so after Harry Potter I then started to read other things
okay so it kind of
and it really helps with my reading as well ‘cause I think I
went like two levels after reading from when I like
started reading properly …
I think I did a lot of reading anyway like all the time I think
being able to read the last three in particular because
they’re so thick they encouraged me to read things like
Lord of the Rings
is that what you went on to read afterwards
no it was a couple of years but I knew I could manage
thick books
(older SS girls)
Influence of friends
• Girl: my friend she is Harry Potter mad so she
kept going on at me to read them so in the
end I decided to read them too
• Girl: yeah my friend did that to me too Libby
told me about them and she was like ‘you
have got to read these books’ and I was like
‘okay’ [exasperated tone] so I did
(younger SS girls)
Gender in the focus groups
(our first impressions, pre-analysis with
• boys tended to mention non-fiction more than
• boys tended to cite book series more than
girls did
• boys tended to prefer male characters; girls
liked both female and male characters
• but no children said they saw Harry Potter as a
‘boys’ book’ or a ‘girls’ book’ ….
• Jo: do you think more boys read Harry Potter
than girls generally or
• 3 girls: no
• Girl: I think it’d probably be more girls than boys
• Jo: right okay what does everyone else think
• Girl: I’d say equal spread
• Girl(s): yeah
• Girl: I don’t think it’s either a girls’ book or a boys’
book really like some books … are more targeted
towards girls but it’s not really that
(SS1, older girls)
And to finish with ….
• Jo: and why do you think it is that some
people don’t like reading er don’t read
the Harry Potter books
• Girl: because they’re peasants
Thank you
Thank you
References (selective)
• Connolly, P. (2004) Boys and Schooling in the Early Years, London:
Routledge Falmer.
• Department for Children, Schools and Families (2009), National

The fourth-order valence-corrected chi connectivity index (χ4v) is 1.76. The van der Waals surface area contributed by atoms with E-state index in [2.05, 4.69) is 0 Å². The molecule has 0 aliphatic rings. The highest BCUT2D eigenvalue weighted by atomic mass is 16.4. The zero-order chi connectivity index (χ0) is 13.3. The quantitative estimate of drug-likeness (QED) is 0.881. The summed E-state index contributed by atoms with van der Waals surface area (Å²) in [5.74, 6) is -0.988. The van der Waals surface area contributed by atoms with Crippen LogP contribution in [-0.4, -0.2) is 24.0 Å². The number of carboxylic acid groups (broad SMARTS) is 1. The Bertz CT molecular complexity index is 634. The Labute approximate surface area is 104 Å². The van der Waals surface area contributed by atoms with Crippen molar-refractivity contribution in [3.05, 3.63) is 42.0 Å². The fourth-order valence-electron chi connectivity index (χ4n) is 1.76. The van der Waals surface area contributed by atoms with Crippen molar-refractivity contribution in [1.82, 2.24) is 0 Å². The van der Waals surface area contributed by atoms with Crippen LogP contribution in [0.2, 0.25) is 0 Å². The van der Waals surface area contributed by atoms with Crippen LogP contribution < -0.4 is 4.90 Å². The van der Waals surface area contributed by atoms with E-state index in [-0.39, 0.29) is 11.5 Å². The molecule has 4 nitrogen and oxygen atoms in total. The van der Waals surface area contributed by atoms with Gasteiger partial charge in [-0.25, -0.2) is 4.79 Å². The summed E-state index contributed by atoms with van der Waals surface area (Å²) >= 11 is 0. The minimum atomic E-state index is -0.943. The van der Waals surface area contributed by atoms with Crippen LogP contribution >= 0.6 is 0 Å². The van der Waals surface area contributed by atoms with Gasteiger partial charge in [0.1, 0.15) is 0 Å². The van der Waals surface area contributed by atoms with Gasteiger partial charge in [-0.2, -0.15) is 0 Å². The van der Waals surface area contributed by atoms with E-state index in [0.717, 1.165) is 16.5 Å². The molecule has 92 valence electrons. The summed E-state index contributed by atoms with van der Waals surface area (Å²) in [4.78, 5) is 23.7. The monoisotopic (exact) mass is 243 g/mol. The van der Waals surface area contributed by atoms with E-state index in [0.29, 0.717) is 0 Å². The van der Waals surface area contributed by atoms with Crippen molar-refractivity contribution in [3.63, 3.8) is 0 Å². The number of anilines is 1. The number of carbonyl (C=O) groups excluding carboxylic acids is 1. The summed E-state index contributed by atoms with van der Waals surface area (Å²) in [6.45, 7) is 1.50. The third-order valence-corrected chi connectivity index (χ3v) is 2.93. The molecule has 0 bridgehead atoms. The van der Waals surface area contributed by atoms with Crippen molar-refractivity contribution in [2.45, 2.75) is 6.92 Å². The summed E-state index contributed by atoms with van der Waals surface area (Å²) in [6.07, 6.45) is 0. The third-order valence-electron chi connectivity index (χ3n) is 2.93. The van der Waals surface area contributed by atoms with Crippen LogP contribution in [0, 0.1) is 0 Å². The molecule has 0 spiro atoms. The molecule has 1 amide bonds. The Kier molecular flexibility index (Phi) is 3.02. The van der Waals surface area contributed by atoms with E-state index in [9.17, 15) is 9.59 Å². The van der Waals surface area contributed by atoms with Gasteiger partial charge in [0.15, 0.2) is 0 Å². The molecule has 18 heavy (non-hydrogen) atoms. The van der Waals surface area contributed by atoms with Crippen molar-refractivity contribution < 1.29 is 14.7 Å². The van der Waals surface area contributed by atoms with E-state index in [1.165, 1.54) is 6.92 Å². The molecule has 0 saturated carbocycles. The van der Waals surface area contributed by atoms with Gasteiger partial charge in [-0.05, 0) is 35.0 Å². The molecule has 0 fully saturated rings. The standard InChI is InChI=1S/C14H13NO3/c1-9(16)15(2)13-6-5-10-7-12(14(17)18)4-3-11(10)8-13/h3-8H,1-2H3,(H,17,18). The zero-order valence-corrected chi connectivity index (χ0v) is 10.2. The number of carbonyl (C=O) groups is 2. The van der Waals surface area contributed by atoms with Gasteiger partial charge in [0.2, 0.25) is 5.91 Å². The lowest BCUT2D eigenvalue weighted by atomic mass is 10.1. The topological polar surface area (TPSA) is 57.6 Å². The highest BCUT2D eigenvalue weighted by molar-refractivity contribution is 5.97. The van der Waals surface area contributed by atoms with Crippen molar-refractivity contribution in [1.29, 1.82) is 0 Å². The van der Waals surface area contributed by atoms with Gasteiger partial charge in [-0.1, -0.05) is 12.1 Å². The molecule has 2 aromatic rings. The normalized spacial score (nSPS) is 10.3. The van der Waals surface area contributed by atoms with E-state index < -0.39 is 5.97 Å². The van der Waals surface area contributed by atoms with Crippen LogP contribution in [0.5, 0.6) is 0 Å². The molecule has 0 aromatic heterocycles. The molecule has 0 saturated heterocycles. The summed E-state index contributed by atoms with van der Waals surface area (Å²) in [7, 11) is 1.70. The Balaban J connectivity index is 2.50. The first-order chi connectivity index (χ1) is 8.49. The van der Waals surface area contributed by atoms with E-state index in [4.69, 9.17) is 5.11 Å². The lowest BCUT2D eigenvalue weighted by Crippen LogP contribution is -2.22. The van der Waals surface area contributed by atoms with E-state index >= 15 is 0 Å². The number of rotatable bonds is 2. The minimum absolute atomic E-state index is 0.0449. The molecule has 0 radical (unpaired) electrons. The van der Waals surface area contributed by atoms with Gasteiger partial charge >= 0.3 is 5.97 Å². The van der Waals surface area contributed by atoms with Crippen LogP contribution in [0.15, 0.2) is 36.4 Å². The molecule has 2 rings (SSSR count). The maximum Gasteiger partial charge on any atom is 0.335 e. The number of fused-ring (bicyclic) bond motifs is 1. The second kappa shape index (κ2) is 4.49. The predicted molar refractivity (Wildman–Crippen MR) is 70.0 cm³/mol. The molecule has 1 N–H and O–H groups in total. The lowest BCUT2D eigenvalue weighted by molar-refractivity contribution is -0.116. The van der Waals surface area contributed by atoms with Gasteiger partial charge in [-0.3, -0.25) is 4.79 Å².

Curriculum Assessments at key Stage 2 in England 2009, Statistical First
Release, source:
• Department for Education (2010), Key Stage 1 Attainment by Pupil
Characteristics, in England 2009/10: source
• Epstein, D. (1998) Real boys don’t work: ‘underachievement’, masculinities
and harassment of sissies’, in: Epstein, D., Elwood, J., Hey, V. and Maw, J
(eds.), Failing Boys? Issues in Gender and Achievement, Buckingham, Open
University Press.
• Frosh, S., Phoenix, A. and Pattman, R. (2002) Young Masculinities:
Understanding Boys in Contemporary Society. Basingstoke: Palgrave.
• Gillborn, D. & Mizra, H. (2000) Educational Inequality:
Mapping Race, Class and gender: a synthesis of research
evidence, London, OFSTED.
• Gorard, S., Rees, G. & Salisbury, J. (1999) Reappraising the
apparent underachievement of boys at school, Gender &
Education 11(4): 441-459.
• Manuel, J. and Robinson, D. (2003) Teenage boys, teenage
girls and books: Re-viewing some assumptions about gender
and adolescents’ reading practices, English Teaching: Practice
and Critique 2(2): 66-77.
• Maynard, S., MacKay, S. & Smyth, F. (2008) A survey of young
people’s reading: thinking about fiction, New Review of
Children's Literature and Librarianship 14(1): 45-65.
• Millard, Elaine (1997) Differently Literate: Boys, girls and the
schooling of literacy. London: The Falmer Press.
• OECD Programme For International Student Assessment
(Pisa)/UNESCO Institute For Statistics (2003) Literacy Skills
for the World of Tomorrow: Further results from PISA 2000,
• Spender, D. (1982) Invisible Women: the schooling scandal.
London: Writers and Readers Press.
• Sunderland, J. (2011) Language, Gender and Children’s
Fiction. London: Continuum. (Chapter 10; surveys anecdotal
and passing references to boys; literacies and Harry Potter.)
• West, A. & Pennell, H. (2003) Underachievement in Schools.
London: Routledge Falmer.
• Willis, Margaret (2007) Harry Potter and the great reading
revolution. Literacy Today, September 24-25.